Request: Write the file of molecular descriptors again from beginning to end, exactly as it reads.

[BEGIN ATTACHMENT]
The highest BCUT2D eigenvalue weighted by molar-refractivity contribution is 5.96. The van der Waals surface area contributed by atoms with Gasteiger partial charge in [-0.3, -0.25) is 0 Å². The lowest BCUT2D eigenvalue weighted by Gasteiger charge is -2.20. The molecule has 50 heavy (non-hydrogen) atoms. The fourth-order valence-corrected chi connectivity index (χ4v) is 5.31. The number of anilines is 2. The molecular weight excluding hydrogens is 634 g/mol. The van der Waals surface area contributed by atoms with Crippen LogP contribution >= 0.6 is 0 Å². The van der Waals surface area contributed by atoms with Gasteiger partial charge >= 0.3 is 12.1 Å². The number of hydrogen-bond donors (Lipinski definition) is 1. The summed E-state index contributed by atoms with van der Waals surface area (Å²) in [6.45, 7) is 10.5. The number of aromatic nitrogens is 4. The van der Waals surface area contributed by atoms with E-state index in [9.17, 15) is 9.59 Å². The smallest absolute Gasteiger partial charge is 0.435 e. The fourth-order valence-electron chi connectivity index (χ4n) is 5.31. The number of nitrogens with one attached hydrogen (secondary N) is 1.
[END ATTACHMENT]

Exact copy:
The highest BCUT2D eigenvalue weighted by molar-refractivity contribution is 5.96. The van der Waals surface area contributed by atoms with Gasteiger partial charge in [-0.3, -0.25) is 0 Å². The lowest BCUT2D eigenvalue weighted by Gasteiger charge is -2.20. The molecule has 50 heavy (non-hydrogen) atoms. The fourth-order valence-corrected chi connectivity index (χ4v) is 5.31. The number of anilines is 2. The molecular weight excluding hydrogens is 634 g/mol. The van der Waals surface area contributed by atoms with Crippen LogP contribution >= 0.6 is 0 Å². The van der Waals surface area contributed by atoms with Gasteiger partial charge >= 0.3 is 12.1 Å². The number of hydrogen-bond donors (Lipinski definition) is 1. The summed E-state index contributed by atoms with van der Waals surface area (Å²) in [6.45, 7) is 10.5. The number of aromatic nitrogens is 4. The van der Waals surface area contributed by atoms with E-state index in [9.17, 15) is 9.59 Å². The smallest absolute Gasteiger partial charge is 0.435 e. The fourth-order valence-electron chi connectivity index (χ4n) is 5.31. The number of nitrogens with one attached hydrogen (secondary N) is 1.